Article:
Required parts and tools:

  • Requirements to open the housing
  • soldering equipment
  • a red LED (or a resistor around 27Ω, but the LED is a better choice)
  • (heat shrink tube, fire lighter)

Level of difficulty: easy


The fan used in the GuruPlug makes a lot of noise. I was wondering if running the fan at a lower speed could lower the noise and still ensure the required cooling. The first step was to improve the air flow and the cooling effect since the fan was placed in a very bad position. The second step, which is described here, is to make the fan run slower to decreases it's noise. Using some temperature measurements I made sure that the fan does not run too slow and that the important parts are cooled enough.


Slowing down the fan is very easy by limiting the fan current. Using the given data of the fan, the resistance of the fan motor has been calculated as 41.67Ω. My first choice was to use a resistor with similar value, connected in series, which would halve the current. I then decided to use a 39Ω resistor to be save (read the warning).

Even better: Instead of using a resistor, a red LED is a better idea. The red LED gives a drop of about 1.8-2V which is a good value for the used fan. I tried to use different LED colors with higher voltage values, but it seems like a drop higher than 2V is too much and the fan does not run any more.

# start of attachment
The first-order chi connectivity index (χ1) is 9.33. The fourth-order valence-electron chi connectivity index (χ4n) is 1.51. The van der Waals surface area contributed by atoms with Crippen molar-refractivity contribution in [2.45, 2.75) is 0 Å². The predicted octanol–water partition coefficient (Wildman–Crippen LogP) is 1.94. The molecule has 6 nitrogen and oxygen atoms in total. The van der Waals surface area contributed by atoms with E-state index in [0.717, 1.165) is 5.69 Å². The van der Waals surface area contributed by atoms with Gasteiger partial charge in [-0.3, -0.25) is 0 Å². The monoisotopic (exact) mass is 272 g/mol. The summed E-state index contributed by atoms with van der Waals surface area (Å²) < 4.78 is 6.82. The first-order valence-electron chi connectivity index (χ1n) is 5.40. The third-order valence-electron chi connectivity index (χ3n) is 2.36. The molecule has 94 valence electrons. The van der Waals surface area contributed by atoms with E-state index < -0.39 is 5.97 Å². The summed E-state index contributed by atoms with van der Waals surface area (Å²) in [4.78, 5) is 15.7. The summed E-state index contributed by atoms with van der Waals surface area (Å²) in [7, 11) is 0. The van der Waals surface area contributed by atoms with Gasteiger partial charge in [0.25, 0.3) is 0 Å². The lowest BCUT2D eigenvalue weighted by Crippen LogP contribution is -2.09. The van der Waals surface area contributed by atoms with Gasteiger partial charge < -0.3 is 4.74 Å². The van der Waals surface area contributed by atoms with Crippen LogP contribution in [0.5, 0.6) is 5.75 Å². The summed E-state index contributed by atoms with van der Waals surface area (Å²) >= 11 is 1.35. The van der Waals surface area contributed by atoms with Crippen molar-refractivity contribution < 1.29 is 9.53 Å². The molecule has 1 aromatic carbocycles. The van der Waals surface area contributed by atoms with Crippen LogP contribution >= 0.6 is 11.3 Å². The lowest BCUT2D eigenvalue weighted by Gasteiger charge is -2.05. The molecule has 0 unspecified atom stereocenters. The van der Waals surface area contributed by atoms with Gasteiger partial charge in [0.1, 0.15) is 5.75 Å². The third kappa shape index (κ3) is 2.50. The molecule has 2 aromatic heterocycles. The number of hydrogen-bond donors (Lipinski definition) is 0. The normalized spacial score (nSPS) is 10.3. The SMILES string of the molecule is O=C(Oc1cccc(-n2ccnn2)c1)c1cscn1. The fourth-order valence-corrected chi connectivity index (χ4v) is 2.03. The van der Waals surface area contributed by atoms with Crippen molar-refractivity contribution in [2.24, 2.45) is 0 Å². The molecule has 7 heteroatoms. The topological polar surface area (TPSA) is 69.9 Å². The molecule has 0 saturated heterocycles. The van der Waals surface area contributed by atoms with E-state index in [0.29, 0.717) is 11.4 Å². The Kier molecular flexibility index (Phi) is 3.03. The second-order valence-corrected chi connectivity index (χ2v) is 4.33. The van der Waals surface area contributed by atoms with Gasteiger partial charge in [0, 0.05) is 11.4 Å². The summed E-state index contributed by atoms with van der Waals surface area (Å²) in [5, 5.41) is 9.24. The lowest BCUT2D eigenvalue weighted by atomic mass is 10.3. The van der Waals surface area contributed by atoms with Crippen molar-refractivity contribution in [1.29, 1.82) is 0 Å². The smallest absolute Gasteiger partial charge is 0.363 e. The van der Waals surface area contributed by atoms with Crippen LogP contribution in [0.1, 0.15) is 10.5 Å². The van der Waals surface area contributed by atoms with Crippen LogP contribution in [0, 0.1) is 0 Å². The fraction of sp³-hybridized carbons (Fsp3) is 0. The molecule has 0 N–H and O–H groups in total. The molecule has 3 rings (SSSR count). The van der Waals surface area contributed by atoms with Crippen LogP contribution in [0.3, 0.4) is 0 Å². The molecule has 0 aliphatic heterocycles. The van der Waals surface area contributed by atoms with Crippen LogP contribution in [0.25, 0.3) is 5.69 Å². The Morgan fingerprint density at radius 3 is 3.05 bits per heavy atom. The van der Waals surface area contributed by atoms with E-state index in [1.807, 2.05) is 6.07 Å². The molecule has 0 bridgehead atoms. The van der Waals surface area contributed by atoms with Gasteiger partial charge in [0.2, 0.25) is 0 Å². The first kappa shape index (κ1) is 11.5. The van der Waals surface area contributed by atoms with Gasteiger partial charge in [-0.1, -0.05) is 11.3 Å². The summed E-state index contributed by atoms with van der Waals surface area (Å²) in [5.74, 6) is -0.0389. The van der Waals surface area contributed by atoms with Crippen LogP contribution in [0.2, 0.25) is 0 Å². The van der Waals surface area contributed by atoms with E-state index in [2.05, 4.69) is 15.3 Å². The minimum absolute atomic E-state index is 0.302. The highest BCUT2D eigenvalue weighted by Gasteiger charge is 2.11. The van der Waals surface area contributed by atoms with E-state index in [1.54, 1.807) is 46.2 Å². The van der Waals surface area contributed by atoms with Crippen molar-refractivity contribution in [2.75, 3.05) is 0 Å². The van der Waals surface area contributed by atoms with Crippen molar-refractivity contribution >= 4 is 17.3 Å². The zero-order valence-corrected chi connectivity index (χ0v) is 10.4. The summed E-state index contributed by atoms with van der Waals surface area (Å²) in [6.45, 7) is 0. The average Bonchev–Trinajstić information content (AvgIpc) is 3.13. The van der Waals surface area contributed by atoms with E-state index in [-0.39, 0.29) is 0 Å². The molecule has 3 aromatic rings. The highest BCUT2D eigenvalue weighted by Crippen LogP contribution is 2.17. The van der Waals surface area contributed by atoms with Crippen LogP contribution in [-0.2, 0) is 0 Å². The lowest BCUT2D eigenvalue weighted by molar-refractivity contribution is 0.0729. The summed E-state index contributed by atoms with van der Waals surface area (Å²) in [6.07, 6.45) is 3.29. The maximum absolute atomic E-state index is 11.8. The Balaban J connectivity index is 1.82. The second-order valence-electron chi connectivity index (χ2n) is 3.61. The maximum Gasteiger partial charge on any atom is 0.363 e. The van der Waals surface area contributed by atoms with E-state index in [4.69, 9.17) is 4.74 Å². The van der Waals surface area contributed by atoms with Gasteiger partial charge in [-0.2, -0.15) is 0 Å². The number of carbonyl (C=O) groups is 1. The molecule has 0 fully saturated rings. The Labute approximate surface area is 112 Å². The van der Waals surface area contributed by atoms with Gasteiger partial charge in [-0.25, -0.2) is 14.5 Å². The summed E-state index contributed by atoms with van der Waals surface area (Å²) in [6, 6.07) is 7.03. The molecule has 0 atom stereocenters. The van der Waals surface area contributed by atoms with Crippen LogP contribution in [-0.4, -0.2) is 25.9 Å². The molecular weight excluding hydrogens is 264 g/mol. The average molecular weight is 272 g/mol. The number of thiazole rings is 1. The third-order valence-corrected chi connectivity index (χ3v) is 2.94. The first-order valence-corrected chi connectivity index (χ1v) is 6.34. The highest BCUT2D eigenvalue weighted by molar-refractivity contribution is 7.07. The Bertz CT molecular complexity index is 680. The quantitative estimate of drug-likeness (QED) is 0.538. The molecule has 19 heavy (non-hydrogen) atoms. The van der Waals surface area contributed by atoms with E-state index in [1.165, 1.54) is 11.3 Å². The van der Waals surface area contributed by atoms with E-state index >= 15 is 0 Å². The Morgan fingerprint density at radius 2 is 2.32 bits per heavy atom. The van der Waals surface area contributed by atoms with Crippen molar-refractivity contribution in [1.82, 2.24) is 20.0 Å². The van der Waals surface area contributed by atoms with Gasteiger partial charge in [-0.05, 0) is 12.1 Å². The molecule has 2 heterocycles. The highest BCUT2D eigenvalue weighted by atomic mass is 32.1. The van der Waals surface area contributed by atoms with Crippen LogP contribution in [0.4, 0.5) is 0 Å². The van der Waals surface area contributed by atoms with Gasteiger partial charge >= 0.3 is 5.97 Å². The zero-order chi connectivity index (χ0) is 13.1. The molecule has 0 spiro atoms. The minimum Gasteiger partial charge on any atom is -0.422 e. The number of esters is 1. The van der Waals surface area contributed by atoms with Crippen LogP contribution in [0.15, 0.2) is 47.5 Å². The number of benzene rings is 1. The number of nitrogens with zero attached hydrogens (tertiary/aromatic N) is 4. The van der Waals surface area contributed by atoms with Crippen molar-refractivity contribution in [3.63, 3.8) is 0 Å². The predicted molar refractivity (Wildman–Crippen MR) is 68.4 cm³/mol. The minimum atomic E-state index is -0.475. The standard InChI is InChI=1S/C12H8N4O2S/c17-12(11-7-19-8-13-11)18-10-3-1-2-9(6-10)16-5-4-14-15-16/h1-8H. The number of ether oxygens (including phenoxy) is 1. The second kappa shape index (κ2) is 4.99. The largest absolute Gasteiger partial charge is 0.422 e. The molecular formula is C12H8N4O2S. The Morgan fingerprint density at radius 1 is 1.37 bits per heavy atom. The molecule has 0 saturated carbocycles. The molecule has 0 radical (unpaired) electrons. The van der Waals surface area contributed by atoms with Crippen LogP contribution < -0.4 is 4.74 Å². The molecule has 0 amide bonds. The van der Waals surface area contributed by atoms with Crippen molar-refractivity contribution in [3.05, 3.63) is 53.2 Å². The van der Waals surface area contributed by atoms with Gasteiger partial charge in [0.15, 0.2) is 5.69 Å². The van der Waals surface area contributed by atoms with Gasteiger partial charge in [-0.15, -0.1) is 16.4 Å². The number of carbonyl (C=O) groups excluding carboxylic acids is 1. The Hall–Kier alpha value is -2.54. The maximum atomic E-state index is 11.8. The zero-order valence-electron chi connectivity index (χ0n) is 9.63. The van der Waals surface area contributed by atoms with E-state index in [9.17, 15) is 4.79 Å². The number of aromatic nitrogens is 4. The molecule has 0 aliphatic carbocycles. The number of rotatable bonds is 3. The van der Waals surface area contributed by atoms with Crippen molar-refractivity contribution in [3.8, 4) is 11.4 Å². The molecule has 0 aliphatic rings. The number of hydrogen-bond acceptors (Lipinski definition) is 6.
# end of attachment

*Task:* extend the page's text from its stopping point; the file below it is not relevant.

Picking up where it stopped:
The noise seemed to be acceptable, even though it was still too loud to let the GuruPlug run over night when sleeping in the same room. Temerature measurements showed that with improved air flow and the slower fan speed, the cooling was ok (60°C / 140°F at 100% CPU-load).


Adding the resistor/LED

The fan can be easily unplugged after opening the housing. Cut the red wire apart (about in the middle), remove a small part of the wire insulation and solder the resistor/LED on at one side (take care of the LED polarity!). Now, do not forget to slip the heat shrink tube over, and then solder the other side of the resistor/LED on. To shrink the heat shrink tube, a easy method is by holding the flame of a fire lighter close to the tube. Take care that no other parts of the GuruPlug are close to the flame, and shrink parts of the tube step by step.


Notes and Warning

When using the 39Ω resistor, my fan stopped running after a while. Just by touching the fan and thus giving it a little push it started running again (the GuruPlug-housing was quite hot already). I then replaced the resistor with 22Ω which resulted in a higher fan speed (and it was much louder too), but the fan did not stop any more. A higher resistor value of 27Ω might also work. A comment of Confusticated gave me the idea to use a red LED, which does not limit the current but drops the voltage by about 2V.

Since my GuruPlug is now running outside of my room, the noise is not that important any more and using half the speed is silent enough. A slightly higher resistor value could be used to decrease the noise even more, but care has to be taken to prevent overheating! My temperature measurements might help when choosing a different fan speed.

Another possibility would be to use a different fan. The fan used here is a ball bearing fan. A sleeve, magnetic (maglev), or fluid bearing fan would probably be more silent.